Gold Talk, from Nick Pribus

December 10, 2009 |

Handed out as prizes for drama or athletic competitions in Ancient Greece1. Gold has little value outside building monuments to human vanity — 80% of use is jewelry, 10% speculation, and 10% industrial.

2. Gold is the ultimate recyclable. While one may throw away the occasional aluminum can or copper pipe, gold will generally always be recycled.

3. The marginal production cost in today’s world is about $400 per ounce. There are plenty of producers well below that number, the low cost producers sitting on high grade deposits, the high cost producers on lower grade deposits.

4. There is plenty of gold in the world, in lower grade undeveloped deposits. They sit undeveloped because it seems nobody wants to buy a long term gold future, just a short term spec.

5. I know of at least 10 different undeveloped gold deposits in the former Soviet Union where the all in cost of production is $500 an ounce or less. It will take $50-100 million of investment and three to four years until first pour, but it really will be $500 an ounce gold.

6. People will buy gold today for $1,130 an ounce, but will not buy future delivery in four years at $500. That must be because they perceive operational risk substantially higher than they perceive commodity price fluctuation risk. Which is wrong, the operational risks are under your control governed by physical properties you can manage.

7. Those $1,130 gold buyers at the margin are retail specs who could no longer make money at, and instead heeded the eight-times-hourly talk radio spots hawking gold investment — “Get your free gold investor kit today [a $40 value!] by calling 1-800”.

8. Producers and investors will dig more gold as they become more comfortable that the long term price will continue to exceed the marginal production cost. Just as they stopped digging new mines for a decade while gold price was less than the marginal cost, more and more new digs come on-stream every month the price is above $1,000.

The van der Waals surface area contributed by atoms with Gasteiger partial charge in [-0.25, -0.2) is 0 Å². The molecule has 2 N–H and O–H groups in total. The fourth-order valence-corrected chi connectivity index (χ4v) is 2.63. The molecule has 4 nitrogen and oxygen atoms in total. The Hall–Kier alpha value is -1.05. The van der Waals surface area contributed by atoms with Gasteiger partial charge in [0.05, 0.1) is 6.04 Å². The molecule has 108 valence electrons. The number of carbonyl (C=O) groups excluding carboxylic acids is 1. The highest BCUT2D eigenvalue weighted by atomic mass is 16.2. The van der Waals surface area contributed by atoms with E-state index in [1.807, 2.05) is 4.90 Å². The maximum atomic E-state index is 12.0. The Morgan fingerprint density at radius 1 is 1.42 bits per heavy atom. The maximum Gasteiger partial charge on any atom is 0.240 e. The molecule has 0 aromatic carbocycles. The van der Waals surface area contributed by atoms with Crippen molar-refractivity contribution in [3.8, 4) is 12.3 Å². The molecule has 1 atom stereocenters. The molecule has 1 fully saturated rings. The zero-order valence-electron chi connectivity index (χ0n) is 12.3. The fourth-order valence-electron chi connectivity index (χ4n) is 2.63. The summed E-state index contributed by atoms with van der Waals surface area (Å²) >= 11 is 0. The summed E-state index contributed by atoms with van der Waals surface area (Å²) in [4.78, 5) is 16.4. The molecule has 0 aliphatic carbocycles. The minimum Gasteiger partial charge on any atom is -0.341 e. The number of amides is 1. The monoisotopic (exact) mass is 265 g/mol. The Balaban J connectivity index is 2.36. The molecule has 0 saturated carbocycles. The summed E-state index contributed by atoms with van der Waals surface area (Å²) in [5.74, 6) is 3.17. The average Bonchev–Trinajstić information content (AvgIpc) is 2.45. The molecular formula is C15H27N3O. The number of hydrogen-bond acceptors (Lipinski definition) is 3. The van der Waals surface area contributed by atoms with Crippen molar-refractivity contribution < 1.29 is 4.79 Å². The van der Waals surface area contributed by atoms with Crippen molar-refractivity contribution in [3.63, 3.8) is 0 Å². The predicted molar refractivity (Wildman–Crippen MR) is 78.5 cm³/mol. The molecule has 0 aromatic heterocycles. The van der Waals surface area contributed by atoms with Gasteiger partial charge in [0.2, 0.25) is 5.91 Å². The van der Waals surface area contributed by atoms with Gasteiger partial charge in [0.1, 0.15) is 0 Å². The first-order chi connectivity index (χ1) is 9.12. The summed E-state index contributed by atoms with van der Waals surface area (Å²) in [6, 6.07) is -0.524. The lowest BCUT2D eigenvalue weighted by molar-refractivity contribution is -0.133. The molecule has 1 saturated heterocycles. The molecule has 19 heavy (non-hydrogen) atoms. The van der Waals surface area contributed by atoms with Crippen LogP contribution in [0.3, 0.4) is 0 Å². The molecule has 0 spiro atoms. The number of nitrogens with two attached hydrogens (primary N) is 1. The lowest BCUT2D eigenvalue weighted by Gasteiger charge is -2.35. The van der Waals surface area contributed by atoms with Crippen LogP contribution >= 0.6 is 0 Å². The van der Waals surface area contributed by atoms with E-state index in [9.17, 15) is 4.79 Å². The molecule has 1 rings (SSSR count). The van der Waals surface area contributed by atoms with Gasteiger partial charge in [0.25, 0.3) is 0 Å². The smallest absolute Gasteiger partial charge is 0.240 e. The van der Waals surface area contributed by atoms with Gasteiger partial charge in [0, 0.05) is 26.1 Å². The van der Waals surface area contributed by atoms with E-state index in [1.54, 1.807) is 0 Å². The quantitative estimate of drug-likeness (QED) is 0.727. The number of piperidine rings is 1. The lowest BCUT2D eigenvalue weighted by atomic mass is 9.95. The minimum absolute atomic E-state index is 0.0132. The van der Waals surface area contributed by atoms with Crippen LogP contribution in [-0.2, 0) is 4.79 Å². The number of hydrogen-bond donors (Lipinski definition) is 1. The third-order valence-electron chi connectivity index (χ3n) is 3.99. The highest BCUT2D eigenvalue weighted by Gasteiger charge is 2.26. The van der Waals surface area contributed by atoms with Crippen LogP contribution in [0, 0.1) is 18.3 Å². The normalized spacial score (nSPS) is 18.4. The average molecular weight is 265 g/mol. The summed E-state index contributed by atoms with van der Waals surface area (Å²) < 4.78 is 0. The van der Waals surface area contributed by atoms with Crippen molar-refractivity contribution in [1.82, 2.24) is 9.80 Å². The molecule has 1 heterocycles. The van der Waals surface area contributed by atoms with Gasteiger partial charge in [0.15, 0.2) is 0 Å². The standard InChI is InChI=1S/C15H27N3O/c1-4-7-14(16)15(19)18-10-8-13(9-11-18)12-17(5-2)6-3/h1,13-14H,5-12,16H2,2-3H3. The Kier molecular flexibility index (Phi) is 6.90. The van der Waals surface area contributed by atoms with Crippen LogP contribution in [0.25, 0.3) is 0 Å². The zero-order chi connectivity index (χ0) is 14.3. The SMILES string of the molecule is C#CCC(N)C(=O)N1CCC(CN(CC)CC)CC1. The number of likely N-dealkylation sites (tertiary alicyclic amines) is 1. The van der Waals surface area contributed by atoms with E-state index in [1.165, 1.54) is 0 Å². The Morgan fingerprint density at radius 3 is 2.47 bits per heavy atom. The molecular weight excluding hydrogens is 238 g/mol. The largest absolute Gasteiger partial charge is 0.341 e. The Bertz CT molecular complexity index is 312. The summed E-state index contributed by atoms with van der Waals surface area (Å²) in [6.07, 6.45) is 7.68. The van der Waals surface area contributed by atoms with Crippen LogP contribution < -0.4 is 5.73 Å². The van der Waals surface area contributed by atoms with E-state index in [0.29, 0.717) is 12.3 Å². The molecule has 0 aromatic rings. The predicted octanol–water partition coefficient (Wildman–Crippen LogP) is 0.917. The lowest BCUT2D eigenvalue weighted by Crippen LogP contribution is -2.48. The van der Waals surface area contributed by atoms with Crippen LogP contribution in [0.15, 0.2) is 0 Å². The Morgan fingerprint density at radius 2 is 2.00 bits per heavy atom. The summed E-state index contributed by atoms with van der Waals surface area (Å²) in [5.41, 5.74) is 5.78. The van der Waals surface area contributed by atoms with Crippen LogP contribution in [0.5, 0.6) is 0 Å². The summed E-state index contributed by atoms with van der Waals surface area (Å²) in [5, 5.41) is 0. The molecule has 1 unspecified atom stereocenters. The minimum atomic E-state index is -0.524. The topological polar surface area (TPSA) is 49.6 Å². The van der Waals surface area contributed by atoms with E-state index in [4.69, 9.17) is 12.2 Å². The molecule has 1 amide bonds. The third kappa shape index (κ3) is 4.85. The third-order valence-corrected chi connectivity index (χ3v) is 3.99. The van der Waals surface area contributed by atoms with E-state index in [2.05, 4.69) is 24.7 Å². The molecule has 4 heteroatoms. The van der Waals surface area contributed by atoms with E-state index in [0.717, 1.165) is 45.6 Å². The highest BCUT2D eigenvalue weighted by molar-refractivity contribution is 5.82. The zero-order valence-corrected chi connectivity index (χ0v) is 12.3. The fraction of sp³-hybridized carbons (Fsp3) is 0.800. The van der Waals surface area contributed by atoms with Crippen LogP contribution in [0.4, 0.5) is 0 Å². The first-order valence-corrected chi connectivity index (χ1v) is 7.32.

9. Gold at current prices is simply overvalued.

Rocky Humbert replies:

A H i t G w a L a t TIn the 1973 movie “Dirty Harry,” Clint Eastwood famously says, “A man’s got to know his limitations.” I know my limitations, and that means that I don’t know whether gold is “simply overvalued” as Mr. Pribus alleges.

Nonetheless, I do understand the history of “money,” and gold has been a store of wealth (one definition of money) for thousands of years. Since I’m a long-term trendfollower, I’ll extrapolate this trend, and gladly sell a $1,130-strike European-style Put on gold which expires in the year 3009.

More seriously, it is important to discern between “A Hole In the Ground with a Liar on Top,” (to quote Mark Twain’s description of gold mine promoters) and “money in one’s pocket.”

As any investor in Bre-X knows, there are important differences between the gold bars in your vault as a “store of wealth,” and paper shares of a “proven” mine as an investment/speculation. At its peak in 1997, Bre-X had a $6 Billion market cap, but was subsequently discovered to be a complete fraud.

Let’s assume that Mr. Pribus’s analysis of Russian gold deposits is correct. Nonetheless the recent history of Russian politics and gold mining in general quite sensibly demand a massive “arbitrage” discount. I wish him godspeed in trying to monetize those reserves — assuming he’s risking his own capital. Again, “a man’s got to know his limitations,” and my ignorance of geology and geopgraphy means I’ll sadly miss Mr. Pribus’s riskless arbitrage.

Interested readers might want to consult the book “A Hole in the Ground with a Liar at the Top: Fraud and Deceit in the Golden Age of American Mining”.

Russell Sears remarks:

ProspectorIn Alaska I met an old gold miner turned tour bus operator who pointed out all the closed down gold mines in the town on the Inner Passage. He also pointed to the large steep hill/mountain in front of the cruiseship port and said that hill alone has seven million ounces of known gold, but the government would never allow it to be mined as they use to. He also claimed the Inner Passage is littered with hills just like that one, that could now be mined very cheaply if permits could be granted. I have no idea if he was exaggerating or not, but clearly by the shut-up mines at one time there were people making money. If the mineral rights are privately owned, it is clear that the government will regulate you out of business. An if it's owned by the government, if they trully wanted the gold they can get it. But why? If this happens in USA, imagine what the rules of the game are in Russia.


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